American Dream

In the early days of the 20th Century, in the southern part of China,
was born a boy named Chow Sun Ho.  His family called him “Ho”.  The
region in which he was born was called Jung San, which means “central
mountain”.  It was near the Portuguese colony of Macao, and less than
a day’s journey from the great city of Canton.  But he and his family
lived in a smaller town.  His parents were farmers.  They were not
impoverished; neither were they wealthy.  And although they were
frugal and hard working, they knew, that as peasant farmers, there was
little hope of achieving real prosperity for themselves or their
children, including Ho.  For although hard work and frugality are

required to become prosperous, something else is needed as well: opportunity.

Note: For an alternate form of this essay that includes pictures, go here.

Then one day opportunity did come.  The possibility arose for Chow Sun
Ho, then a boy of 9 or 10, to go to America, the Land of Opportunity.
His family knew that many of them would never see the boy again.
Still they chose to send him.

What must it have been like for the boy?  To be put on a boat, sail
across the broad Pacific Ocean.  To arrive in a country with strange
language, strange customs, strange buildings, and even strange
climate.

He had come from the central mountains to the central valley — the
Great Central Valley of California.  Here, he was once again a farmer,
but even the farming was different here: different crops, different
methods.  But he adapted–children of that age do.  And he adapted to
his new home in other ways as well, learning English, and even taking
on an American name, “Raymond”.

By the time he was a young man, World War II had begun.  He joined the
U.S. Army and volunteered to be a paratrooper–to jump from airplanes
into battle. When I, myself, was in the army, the paratroopers were
considered the elite.  He fought in North Africa, Italy, and France.
He risked his life for his new country.  But, although he was wounded
in battle–a piece of shrapnel is still embedded in his back–he
survived the war and when it was over he returned to California.

He found a job working for an optical company, who taught him how to
make eye glasses–a craft he would pursue the rest of his working
life.

Having established work for himself, he returned to China–to Jung
San–not to stay, but to find a bride to take back with him to his new
home. The woman he chose wass Yim Pu Yee.  What must it have been like
for her?  But he knew.  And he helped his new wife through the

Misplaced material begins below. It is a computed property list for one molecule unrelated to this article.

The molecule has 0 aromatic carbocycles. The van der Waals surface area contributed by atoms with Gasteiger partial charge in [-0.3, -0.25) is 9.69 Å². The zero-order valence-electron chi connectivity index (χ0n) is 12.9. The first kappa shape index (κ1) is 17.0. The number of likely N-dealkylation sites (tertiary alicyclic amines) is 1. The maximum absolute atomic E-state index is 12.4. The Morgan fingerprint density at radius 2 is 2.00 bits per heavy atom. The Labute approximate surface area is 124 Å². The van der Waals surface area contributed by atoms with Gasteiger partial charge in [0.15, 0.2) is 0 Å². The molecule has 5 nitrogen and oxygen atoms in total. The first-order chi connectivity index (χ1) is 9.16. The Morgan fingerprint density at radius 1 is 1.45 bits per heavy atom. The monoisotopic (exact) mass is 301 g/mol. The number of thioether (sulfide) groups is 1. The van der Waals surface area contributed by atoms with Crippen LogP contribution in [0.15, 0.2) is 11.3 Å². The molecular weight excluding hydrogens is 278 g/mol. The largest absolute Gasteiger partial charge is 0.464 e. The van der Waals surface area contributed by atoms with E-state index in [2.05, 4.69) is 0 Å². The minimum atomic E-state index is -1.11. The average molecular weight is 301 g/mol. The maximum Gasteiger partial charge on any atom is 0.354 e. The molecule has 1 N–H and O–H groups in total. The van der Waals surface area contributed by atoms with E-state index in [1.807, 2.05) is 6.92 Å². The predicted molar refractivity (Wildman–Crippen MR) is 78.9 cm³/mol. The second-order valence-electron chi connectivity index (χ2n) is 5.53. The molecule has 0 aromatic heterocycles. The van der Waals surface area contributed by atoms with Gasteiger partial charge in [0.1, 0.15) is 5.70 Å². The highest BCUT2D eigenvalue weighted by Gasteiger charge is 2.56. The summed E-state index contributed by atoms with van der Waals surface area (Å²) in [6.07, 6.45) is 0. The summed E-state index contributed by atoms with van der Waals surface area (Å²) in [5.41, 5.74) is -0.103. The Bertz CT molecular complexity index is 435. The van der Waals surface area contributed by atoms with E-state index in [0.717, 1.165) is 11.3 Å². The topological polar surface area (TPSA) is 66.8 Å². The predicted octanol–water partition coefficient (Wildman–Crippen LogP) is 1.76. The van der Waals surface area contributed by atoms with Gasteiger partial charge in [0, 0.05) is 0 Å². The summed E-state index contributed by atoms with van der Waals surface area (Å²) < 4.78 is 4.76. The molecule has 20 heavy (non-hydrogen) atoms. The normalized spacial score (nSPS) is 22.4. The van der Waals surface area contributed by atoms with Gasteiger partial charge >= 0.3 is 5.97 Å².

transition.

They lived first in Oakland.  Eventually they built a house in
Kensington, a small suburban community north of Oakland.

They started a family: First a daughter, Dixie; then a son, Robert;
then another daughter, Alice.

Both he and his wife continued to work to provide for their children:
he as an optician, and she as a seamstress.

They raised their children.  They provided for their material needs.
They put them through school and encouraged dilligance in their
studies.  They taught them right from wrong.  They taught them the
Chinese values of hard work and frugality.  They taught them the true
roots of love, which is not passion as some would believe, but rather
acceptance and harmony.

Now his children are grown and have families of their own.  Even his
grandchildren–of which there are six: Elizabeth, Jesica, Jedidiah,
Sarah, Michal, and Mia–are grown as well.

Last week Raymond (Sun Ho) Chow died after a long illness.  His family
came together to support and console his widow and each other.  For a
strong family is another value he brought with him from China.  I came
too, for I am now part of that family: You see, I married his eldest
daughter.

And although I mourn his death, I also rejoice at his life.  He did
nothing less than achieve the American Dream.  He raised a family who
love and will miss him.  He built a home for that family.  He put his
children through college.  He achieved a prosperity that the young
Chow Sun Ho could never have imagined in rural China.  He did it by
following the Chinese values of hard work and frugality.  But after
all, isn’t that how one achieves the American Dream?


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